GC: He’s a bright guy.
JB: He really is. He really is. I appreciate his writing no matter where it is, but this is really a seminal book. This is a book that will change the way that you look at your life. And honestly, if you’re a nonprofit, this is the kind of language that I think we need to be talking about as just your peer in the nonprofit world. These are the kind of things that our donors should be talking about, the kind of things our employees should be pointing out. I actually got it in here at Cook. Of course, we don’t publish that book. So I got it in and I’m having my entire team read it on their own. I think it’s that important.
And the second is I just enjoy a little bit more closer to faith-based nonprofit work. I enjoy basically anything that John Ortberg has written. His last book, which actually we don’t publish at all… I should probably have thought us some books we do. But honestly we’re trying… Gabe, you’ll appreciate this. To a publisher, every solution is a book, right? So I keep telling my team, “Don’t start with the book, start with the message, the thing that’s on people’s hearts that they think people need to hear that will change the world. And if we get the book, I’m fine. But take me through every conceivable possible vehicle to communicate that before we get the book.” So that’s my free advice. That’s the bonus item for this podcast, right? You always get one bonus.
So his last book is I Would Like You More If You Were More Like Me by John Ortberg. I Would Like You More If You Were More Like Me. Good read.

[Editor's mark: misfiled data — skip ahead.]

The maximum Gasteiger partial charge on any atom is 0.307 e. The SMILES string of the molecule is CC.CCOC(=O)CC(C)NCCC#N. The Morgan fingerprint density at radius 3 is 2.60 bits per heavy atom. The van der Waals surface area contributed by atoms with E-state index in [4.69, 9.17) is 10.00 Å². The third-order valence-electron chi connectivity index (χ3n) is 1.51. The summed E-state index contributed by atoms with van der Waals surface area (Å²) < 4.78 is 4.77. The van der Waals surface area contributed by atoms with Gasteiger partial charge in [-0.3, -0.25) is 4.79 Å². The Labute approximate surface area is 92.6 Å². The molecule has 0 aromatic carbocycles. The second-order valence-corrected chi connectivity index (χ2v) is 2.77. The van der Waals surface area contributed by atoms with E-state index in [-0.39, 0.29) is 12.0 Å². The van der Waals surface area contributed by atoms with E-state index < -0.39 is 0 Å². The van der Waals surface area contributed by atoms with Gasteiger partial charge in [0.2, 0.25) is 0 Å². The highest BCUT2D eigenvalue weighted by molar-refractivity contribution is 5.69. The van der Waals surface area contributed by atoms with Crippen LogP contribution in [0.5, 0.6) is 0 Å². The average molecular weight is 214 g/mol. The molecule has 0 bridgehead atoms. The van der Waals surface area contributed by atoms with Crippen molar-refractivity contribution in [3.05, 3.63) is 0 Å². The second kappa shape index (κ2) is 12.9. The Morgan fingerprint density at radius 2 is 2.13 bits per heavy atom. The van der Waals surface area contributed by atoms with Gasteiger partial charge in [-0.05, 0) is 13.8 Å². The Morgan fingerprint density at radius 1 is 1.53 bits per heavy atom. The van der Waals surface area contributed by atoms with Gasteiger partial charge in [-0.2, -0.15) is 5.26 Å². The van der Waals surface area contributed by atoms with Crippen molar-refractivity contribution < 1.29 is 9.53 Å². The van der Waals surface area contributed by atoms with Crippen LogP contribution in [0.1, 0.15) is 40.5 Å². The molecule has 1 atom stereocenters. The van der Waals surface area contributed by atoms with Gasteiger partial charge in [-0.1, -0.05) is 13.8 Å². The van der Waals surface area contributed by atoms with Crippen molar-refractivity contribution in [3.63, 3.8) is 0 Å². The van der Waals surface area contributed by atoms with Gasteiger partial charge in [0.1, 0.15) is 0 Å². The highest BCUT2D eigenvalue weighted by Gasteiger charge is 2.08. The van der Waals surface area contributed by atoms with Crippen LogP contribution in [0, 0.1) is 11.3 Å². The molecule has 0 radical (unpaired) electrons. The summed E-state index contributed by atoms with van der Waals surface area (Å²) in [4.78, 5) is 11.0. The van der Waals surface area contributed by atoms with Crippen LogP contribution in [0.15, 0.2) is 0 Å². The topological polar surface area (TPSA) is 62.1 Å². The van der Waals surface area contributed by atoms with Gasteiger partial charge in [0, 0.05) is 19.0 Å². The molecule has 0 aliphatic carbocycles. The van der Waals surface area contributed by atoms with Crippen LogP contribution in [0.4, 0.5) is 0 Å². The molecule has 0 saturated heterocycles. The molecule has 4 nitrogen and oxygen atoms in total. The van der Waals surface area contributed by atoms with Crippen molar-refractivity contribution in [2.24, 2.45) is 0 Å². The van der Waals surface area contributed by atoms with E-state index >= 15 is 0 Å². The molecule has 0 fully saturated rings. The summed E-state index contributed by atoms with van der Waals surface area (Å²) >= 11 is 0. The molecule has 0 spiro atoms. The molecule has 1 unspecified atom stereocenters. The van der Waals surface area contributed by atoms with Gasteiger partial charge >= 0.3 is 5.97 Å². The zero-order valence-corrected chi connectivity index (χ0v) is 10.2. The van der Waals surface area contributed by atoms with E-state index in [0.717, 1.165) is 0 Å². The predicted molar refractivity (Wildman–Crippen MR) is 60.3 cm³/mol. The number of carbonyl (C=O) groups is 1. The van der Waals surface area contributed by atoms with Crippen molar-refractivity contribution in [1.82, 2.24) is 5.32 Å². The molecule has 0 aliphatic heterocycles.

GC: That’s great. It’s so readable, so entertaining, so insightful. That’s a good choice.
GC: So next one, podcasts. You got any podcasts you listen to? With podcasts on your phone, you can always go-to some called streaming TV show or something you looked into? But do you have any podcasts you really like?
JB: Well, other than the Virtuous podcast, which clearly I’m a huge fan of now. I like that one very much. I go to… I have a couple podcasts that I listened to but not regularly enough to recommend them to you or anybody who’s listening to this, which is probably at this point, just my mother and my wife and my two daughters.
GC: That’d be great. And then kind of personal habits. You got a lot going on, you’ve got a family, you have military responsibilities, you’re running publishing at a large nonprofit. It’s a lot to take on. So what are kind of your personal patterns, journaling, writing, exercise, diet, sleep, crossfit, jumping jacks at two in the morning, what do you do?